Tuesday, September 9, 2008

Daizy n George's first commercial

Well......Daizy n George had their prepro meeting today to see if they could pull off being in a commercial. I was very worried, I didn't know how they'd react to the environment or strangers taking a leash and walking off with them while I was in the room.

I think they thought they must have rolled out the red carpet for their arrival. I love that about beagles (atleast mine)....the party doesn't start until they've arrived :P

They were a bit over the top at first trying to mug everyone for attention, until they realized it wasn't a party. I had everyone ignore them right off the bat, so I could praise any attention on me and any signs of calm behaviour. Ignoring their behaviour helps them calm themselves down. They stop to look at the big picture, realize no one's paying attention or partying, and then try to figure out what the appropriate behaviour is = just chill out with everyone, it's not time for playing games. It worked like a charm. They calmed down and took in the set, people watched and snooped around the equipment and green screen room. They got to cuddle everyone when we left and their job was done.

They were not fearful of anything, and took everything in stride. What a relief. You never know how they are going to react in a new environment, so I packed lots of stuff in case they would have a hard time. Boosting confidence by having fun with games, treats, and then having a blanket to curl up into if they needed an escape helps with my guys when something scares them.

I didn't prompt them to do anything, just watched their reaction to the experience. I find they'll give you all the information in their body language so you can fine tune what you communicate to them to help them build their confidence or blend into a new environment.

Managing people is a different story. I found the simple instruction of showing someone our handsignal to sit and asking them to say it once, not to repeat "sit" a challenge. One guy kept pointing at Daizy, asking her to sit, sit, sit.....while she was performing every trick in her repetoire to see if any was the right one he was asking for, while he was getting louder and frustrated!

Even after I stopped him, and demonstrated again....he did it again when I turned my back. Some people....

So this weekend we're practicing automatic sits when walking stops and waiting a minute before continuing. That way I can manage the guy, rather than him confusing my sweet Daizy.

I find that some humans don't stop to look at what we say or how we express ourselves and the affect it has on the dog. Daizy was confused and didn't know what he was asking her to do. I don't say sit a million times, so what the heck is it supposed to mean? He was pointing (which means jump up and touch my hand...what I taught her) and saying sit a million times in a row. Which confused me as well. Why say sit a million times and use a handsignal that meant jump up to her? Couldn't he see she didn't understand and was trying to figure things out? Everyone says sit differently, my sit might not sound like yours. I've seen dogs get more excited, anxious or the opposite, just shuts them down, they plum give up or ignore you when you repeat yourself. Once is more then enough. Follow up with the appropriate handsignal if they need help, a smile and cuddle when they plunk their bums down. There's lots of things we humans don't smell, see or hear going on in the background that dogs do, so sometimes it just takes a few seconds longer for them to shake off the background distraction and focus back on your happy face and do what you asked.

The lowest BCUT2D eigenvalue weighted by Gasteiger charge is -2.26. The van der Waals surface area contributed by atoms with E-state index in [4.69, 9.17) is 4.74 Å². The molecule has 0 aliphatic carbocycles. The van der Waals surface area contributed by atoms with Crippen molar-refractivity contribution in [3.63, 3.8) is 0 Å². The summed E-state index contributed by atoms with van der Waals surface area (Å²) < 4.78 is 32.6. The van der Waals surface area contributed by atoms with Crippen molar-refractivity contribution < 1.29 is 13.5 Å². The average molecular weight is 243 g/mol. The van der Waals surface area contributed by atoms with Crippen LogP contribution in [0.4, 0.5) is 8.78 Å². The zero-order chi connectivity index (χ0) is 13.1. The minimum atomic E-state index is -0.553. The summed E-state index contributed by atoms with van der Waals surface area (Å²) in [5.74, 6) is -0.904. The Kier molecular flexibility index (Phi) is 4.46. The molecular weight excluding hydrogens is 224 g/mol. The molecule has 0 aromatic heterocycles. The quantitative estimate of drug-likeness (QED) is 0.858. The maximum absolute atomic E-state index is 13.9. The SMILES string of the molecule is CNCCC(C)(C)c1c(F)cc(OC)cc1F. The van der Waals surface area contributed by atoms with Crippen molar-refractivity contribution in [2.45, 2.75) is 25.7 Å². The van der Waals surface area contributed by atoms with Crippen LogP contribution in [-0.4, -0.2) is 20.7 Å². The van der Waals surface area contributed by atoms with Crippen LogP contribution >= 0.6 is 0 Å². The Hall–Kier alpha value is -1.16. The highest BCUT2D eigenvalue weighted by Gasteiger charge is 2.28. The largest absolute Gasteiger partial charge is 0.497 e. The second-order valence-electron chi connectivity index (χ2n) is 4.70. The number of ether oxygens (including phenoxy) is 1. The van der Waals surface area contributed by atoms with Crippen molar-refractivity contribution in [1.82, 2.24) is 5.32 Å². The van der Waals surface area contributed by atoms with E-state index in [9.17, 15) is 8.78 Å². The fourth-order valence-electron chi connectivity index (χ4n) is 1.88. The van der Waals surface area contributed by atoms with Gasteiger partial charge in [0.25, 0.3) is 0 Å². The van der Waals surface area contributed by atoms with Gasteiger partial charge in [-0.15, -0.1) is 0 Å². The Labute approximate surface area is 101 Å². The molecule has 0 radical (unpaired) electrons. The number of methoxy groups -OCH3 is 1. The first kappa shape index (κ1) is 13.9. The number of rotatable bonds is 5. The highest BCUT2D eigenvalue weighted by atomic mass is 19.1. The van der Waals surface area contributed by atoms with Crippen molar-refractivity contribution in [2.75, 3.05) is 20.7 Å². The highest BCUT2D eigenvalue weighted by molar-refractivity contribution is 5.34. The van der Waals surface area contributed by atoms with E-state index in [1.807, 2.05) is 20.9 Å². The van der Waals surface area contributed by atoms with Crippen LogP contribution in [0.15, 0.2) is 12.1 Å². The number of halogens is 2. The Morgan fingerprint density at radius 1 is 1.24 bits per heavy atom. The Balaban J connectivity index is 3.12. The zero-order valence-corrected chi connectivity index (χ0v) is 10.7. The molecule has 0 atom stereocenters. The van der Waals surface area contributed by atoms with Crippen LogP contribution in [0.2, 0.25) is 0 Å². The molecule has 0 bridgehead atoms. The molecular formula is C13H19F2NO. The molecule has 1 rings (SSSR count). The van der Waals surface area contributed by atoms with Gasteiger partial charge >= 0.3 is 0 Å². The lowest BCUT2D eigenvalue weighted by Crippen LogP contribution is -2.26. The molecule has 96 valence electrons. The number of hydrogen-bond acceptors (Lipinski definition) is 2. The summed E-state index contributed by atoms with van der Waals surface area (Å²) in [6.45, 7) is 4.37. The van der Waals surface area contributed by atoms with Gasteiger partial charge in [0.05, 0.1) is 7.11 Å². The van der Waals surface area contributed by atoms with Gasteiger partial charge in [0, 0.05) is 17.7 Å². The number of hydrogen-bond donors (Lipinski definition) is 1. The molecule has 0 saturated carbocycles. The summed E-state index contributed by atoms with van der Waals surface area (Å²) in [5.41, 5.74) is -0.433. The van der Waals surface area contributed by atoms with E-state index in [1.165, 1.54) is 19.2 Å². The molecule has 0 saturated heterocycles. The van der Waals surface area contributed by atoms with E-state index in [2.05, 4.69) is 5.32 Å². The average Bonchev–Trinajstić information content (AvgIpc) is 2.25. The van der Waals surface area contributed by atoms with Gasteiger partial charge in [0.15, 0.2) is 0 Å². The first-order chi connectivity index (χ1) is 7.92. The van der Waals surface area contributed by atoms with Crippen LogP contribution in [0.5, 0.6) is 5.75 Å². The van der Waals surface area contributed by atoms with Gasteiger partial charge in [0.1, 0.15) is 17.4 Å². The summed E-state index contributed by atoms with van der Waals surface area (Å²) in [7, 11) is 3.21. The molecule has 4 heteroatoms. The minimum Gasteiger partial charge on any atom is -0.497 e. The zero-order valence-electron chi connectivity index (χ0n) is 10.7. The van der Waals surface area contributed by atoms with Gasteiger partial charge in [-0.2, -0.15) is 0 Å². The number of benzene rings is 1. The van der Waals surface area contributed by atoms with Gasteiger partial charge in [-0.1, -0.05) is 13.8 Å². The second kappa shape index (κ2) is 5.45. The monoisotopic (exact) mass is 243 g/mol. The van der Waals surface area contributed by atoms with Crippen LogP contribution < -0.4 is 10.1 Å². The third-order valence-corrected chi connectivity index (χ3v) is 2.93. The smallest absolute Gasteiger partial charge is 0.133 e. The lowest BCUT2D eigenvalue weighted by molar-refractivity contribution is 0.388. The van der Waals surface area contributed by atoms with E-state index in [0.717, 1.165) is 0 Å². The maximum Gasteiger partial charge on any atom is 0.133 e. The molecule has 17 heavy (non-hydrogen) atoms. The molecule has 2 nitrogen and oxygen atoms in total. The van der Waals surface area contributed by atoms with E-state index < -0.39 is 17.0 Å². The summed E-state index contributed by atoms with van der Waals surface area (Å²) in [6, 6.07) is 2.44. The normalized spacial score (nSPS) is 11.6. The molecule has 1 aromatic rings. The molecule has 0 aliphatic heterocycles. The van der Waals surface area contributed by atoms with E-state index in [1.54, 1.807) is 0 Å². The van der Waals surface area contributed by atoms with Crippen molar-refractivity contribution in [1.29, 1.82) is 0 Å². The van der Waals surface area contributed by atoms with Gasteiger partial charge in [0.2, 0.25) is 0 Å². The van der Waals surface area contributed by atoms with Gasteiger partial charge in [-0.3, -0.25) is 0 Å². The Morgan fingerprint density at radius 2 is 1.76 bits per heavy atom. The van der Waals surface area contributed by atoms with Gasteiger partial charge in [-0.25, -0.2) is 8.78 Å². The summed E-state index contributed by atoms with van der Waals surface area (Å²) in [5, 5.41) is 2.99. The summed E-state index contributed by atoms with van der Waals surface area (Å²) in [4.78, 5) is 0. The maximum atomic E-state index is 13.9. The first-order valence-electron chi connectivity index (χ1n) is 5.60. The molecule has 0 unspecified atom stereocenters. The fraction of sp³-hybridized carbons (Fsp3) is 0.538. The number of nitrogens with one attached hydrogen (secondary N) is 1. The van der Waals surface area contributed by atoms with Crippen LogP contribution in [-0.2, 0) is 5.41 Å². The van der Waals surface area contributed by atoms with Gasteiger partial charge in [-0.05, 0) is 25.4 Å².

Now that I have a better idea what their part of the performance is, I'll be working with them this week & weekend to ensure they're able to perform on Monday (the shoot day) and have fun to boot. ...wish us luck! keep fingers, toes and eyeballs crossed please!


River said...

Good luck. That sounds really exciting!

love & wags,

snoutbeagle said...

Wonderful ... and wonderful write-up!

I think so much like you! One of my greatest joys is putting myself in my beagles "shoes" and figuring out what makes them react the way they do, what is making them tick.

I would feel the same frustrations with a human working with my pup presenting all sorts of confusing signals. Helloooo? Can't you see she's telling you all you need to know? C'mon! Work with her!

Do these people who are handling the pups during the shoot not have much dog experience. It seems they need much more direction than the pups ... not a surprise, knowing us humans!

Keep up the awesome work and I know you'll keep it fun for all!!


P.S. I did get your IM and wrote you back ... hope it went through!